Everyone’s idea of a good time is different. It’s a wonderful and beautiful fact, but it also makes planning family or group vacations a struggle. So how do you provide the luxury and relaxation some people want with the rugged adventure others crave? Worry no longer.
You may have been daunted by cruises in the past, but they are actually quite budget-friendly, even when large groups are involved. So, whether you’re the family planner, the go-getter in your friend group or the point person for a business getaway, here’s everything you need to know when you plan your first group cruise.
Know That Diplomacy Comes First
So, you’re organized and logistical, and people are typically agreeable with and follow you when you make a plan. In other words, you’re likely conscientious of others’ desires. That’s no doubt beneficial, especially when you’re about to plan a group cruise for a number of people. Thus, when planning one, employ this part of you more fully.
Say your group is between 10 and 20 people. That’s certainly a lot of people, all with their own interests, hopes and desires for this trip. Begin your plan with some simple questions for the group. Do they want tropical beaches, desolate beauty, or sophisticated and authentic dining experiences? Gauge the interest level of port of call excursions and then propose different ideas for cruises with your group’s desires in mind.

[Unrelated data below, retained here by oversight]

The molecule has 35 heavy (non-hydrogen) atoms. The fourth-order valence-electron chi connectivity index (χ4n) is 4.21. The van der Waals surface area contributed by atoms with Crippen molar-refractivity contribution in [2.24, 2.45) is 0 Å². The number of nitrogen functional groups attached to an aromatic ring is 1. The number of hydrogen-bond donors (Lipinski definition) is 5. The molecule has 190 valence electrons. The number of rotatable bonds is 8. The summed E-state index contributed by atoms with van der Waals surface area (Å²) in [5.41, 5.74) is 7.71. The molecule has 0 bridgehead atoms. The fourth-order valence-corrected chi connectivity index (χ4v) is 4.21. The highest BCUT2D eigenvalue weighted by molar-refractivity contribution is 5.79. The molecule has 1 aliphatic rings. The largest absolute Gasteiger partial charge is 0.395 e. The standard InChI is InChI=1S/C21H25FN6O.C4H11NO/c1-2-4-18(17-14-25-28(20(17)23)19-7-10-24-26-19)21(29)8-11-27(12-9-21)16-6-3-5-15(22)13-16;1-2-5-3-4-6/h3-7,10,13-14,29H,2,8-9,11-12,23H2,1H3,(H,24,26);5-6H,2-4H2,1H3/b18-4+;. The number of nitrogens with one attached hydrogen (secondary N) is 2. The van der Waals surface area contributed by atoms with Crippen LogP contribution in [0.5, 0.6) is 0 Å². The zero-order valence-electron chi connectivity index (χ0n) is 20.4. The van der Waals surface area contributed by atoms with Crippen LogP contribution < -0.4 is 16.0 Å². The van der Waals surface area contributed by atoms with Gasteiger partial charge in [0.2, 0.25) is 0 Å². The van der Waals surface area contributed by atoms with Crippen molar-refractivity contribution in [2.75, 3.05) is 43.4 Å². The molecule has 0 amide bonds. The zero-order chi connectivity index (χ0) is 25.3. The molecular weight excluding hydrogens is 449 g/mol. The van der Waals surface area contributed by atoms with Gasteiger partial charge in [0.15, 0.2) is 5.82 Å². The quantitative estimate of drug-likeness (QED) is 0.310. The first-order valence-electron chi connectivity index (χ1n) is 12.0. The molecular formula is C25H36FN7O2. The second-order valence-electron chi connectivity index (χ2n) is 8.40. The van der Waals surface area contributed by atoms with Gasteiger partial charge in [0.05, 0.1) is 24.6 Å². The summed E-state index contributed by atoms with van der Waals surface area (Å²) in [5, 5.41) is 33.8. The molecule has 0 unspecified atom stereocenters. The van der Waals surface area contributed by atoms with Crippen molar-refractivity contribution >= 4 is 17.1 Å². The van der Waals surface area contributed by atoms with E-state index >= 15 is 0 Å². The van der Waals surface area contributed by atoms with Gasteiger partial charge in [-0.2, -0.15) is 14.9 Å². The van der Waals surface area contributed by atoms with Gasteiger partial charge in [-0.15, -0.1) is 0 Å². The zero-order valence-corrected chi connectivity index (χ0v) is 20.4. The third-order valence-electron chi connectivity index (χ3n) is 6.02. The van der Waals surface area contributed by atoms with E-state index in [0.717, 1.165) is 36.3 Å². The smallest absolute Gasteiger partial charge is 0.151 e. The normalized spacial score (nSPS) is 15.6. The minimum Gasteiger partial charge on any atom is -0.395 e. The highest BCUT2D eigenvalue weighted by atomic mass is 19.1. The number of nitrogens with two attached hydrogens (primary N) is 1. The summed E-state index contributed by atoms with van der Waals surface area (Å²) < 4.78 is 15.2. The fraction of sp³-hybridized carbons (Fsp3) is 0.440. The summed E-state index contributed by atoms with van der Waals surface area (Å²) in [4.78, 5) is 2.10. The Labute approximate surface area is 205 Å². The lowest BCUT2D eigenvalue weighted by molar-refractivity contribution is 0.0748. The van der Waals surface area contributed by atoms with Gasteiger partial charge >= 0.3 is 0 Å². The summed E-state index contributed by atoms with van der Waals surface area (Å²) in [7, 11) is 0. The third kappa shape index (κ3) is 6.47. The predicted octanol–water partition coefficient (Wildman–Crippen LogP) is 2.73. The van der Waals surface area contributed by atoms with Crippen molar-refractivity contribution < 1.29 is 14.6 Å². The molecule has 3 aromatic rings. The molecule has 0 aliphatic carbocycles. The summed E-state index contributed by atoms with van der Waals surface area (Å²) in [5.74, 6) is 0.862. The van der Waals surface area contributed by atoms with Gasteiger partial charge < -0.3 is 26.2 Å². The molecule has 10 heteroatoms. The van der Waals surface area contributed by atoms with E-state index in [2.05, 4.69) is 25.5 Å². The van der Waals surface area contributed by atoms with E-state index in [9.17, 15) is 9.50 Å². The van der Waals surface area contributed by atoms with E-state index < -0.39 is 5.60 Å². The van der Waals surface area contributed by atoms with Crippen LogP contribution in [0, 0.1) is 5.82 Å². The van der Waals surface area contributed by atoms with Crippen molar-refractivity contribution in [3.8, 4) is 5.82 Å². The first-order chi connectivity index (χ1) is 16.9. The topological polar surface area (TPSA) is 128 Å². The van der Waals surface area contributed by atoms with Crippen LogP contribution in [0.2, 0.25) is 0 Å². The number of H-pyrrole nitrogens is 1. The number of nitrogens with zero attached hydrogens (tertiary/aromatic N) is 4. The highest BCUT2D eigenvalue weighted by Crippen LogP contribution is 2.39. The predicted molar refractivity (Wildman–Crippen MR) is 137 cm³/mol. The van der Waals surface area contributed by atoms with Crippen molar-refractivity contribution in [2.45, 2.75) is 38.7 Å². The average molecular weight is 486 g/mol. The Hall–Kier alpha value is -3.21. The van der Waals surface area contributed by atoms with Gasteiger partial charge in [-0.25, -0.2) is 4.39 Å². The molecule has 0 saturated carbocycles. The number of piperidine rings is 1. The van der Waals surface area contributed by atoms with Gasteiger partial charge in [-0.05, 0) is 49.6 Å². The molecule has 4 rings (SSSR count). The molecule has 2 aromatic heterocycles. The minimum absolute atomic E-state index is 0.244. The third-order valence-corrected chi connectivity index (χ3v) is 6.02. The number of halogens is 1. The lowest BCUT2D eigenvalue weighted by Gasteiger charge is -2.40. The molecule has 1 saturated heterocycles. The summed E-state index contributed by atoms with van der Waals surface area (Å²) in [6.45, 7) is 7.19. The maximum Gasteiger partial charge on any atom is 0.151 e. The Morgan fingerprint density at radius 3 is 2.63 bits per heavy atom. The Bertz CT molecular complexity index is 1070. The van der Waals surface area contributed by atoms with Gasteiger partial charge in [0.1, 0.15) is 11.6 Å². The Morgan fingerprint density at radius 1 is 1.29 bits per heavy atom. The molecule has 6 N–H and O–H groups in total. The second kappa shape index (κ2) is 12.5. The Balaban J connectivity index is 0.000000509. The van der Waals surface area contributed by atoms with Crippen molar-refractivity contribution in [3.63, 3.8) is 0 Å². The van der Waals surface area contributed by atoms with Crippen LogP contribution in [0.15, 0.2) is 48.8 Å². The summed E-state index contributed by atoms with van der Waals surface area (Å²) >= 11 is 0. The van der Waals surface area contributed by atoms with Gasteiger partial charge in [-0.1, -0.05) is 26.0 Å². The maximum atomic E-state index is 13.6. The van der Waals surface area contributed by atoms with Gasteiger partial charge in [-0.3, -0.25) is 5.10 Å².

Don’t simply pick the first cruise that fulfills your group’s needs. Instead, do some research. Many cruise lines offer group rates that are considerably less (per person) than individual tickets. Say your plan is to voyage to Alaska. Websites like CruiseCritic and SeaHub, for example, will let you compare specific Alaskan cruise prices.
But let’s face it — not all Alaska cruises are the same, and whether your group seeks towering, snow-capped peaks or experiencing the local culture at different ports of call, you’ll want to find the best deal.
Book Your Own Excursions
While all cruise lines offer their own port of call excursions, it’s far less expensive if you organize them yourself. With that in mind, make a list of the excursions your group wants to experience. Then, address each group member’s varying interests, as well as any age-specific activities. While the kids may be content at the playground and pools, on board the cruise they will likely want a more culturally authentic experience.
Sure, wine tasting and bar hopping on the coast of Tuscany sounds fantastic for some, while a guided hike and oral history lesson may be of more interest to the athletically inclined. Reach out to any guides, research events such as concerts or cultural festivals, and book tickets on your own.
Budget for Your Getaway
None of this is possible without a concerted effort by you — and everyone in your group — to save and budget for the impending cruise. Vacations like this cost money, so you’ll all need to put your heads together to determine affordability. Luckily, there are a host of free web tools that make this easier.
For example, apps like Mint let you set budgets for daily living and then apportion a set amount toward savings goals such as travel. Easily set a minimum monthly savings amount and allocate it to your cruise fund. Another option is Buxfer, which lets you create spending limits on a per weekly, monthly or annual basis.
Be the Leader
No matter how you and those in your group budget for a vacation, it’s best to start as early as possible. After determining how much everyone plans to spend, start collecting ideas and inspiration and then find a cruise that matches everyone’s wants and desires.
As the old saying goes: The early bird catches the worm — and this is true for booking cruise packages as well, so browse early and often for the best prices. Lastly, make sure you plan your own port excursions. You can even let people plan their own, which lessens the load on your already heavy shoulders.